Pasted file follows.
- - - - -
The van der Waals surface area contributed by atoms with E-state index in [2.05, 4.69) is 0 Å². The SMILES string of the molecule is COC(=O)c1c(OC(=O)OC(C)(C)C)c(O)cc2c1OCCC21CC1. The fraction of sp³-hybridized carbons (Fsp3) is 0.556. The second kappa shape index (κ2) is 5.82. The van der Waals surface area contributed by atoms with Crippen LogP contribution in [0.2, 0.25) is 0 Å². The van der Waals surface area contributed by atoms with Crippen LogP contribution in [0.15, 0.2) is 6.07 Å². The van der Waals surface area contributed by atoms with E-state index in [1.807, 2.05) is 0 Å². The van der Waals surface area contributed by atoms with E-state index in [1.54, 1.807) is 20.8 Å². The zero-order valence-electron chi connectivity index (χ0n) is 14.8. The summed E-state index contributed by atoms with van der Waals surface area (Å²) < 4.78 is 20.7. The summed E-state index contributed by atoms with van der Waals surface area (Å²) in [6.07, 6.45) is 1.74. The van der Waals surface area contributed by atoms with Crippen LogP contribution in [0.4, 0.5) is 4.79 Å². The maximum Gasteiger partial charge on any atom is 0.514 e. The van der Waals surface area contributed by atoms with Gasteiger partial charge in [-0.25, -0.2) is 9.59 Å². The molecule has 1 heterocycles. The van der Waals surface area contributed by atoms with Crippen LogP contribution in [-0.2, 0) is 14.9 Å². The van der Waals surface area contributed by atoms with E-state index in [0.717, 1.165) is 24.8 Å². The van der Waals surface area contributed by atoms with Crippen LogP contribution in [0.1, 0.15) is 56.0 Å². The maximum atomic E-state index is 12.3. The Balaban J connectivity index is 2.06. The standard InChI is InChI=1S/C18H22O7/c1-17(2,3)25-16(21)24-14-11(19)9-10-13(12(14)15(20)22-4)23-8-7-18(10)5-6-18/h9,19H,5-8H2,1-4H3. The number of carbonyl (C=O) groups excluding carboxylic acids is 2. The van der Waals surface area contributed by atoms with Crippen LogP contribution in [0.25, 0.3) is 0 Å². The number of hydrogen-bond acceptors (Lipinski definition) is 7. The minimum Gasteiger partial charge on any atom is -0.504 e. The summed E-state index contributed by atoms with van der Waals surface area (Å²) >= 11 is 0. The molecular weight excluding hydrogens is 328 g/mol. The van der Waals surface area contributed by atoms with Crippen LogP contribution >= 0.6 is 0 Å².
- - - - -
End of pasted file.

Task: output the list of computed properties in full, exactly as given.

The van der Waals surface area contributed by atoms with E-state index in [2.05, 4.69) is 0 Å². The SMILES string of the molecule is COC(=O)c1c(OC(=O)OC(C)(C)C)c(O)cc2c1OCCC21CC1. The fraction of sp³-hybridized carbons (Fsp3) is 0.556. The second kappa shape index (κ2) is 5.82. The van der Waals surface area contributed by atoms with Crippen LogP contribution in [0.2, 0.25) is 0 Å². The van der Waals surface area contributed by atoms with Crippen LogP contribution in [0.15, 0.2) is 6.07 Å². The van der Waals surface area contributed by atoms with E-state index in [1.807, 2.05) is 0 Å². The van der Waals surface area contributed by atoms with E-state index in [1.54, 1.807) is 20.8 Å². The zero-order valence-electron chi connectivity index (χ0n) is 14.8. The summed E-state index contributed by atoms with van der Waals surface area (Å²) < 4.78 is 20.7. The summed E-state index contributed by atoms with van der Waals surface area (Å²) in [6.07, 6.45) is 1.74. The van der Waals surface area contributed by atoms with Crippen LogP contribution in [0.4, 0.5) is 4.79 Å². The maximum Gasteiger partial charge on any atom is 0.514 e. The van der Waals surface area contributed by atoms with Gasteiger partial charge in [-0.25, -0.2) is 9.59 Å². The molecule has 1 heterocycles. The van der Waals surface area contributed by atoms with Crippen LogP contribution in [-0.2, 0) is 14.9 Å². The van der Waals surface area contributed by atoms with E-state index in [0.717, 1.165) is 24.8 Å². The van der Waals surface area contributed by atoms with Crippen LogP contribution in [0.1, 0.15) is 56.0 Å². The maximum atomic E-state index is 12.3. The Balaban J connectivity index is 2.06. The standard InChI is InChI=1S/C18H22O7/c1-17(2,3)25-16(21)24-14-11(19)9-10-13(12(14)15(20)22-4)23-8-7-18(10)5-6-18/h9,19H,5-8H2,1-4H3. The number of carbonyl (C=O) groups excluding carboxylic acids is 2. The van der Waals surface area contributed by atoms with Crippen LogP contribution in [0.25, 0.3) is 0 Å². The number of hydrogen-bond acceptors (Lipinski definition) is 7. The minimum Gasteiger partial charge on any atom is -0.504 e. The summed E-state index contributed by atoms with van der Waals surface area (Å²) >= 11 is 0. The molecular weight excluding hydrogens is 328 g/mol. The van der Waals surface area contributed by atoms with Crippen LogP contribution >= 0.6 is 0 Å².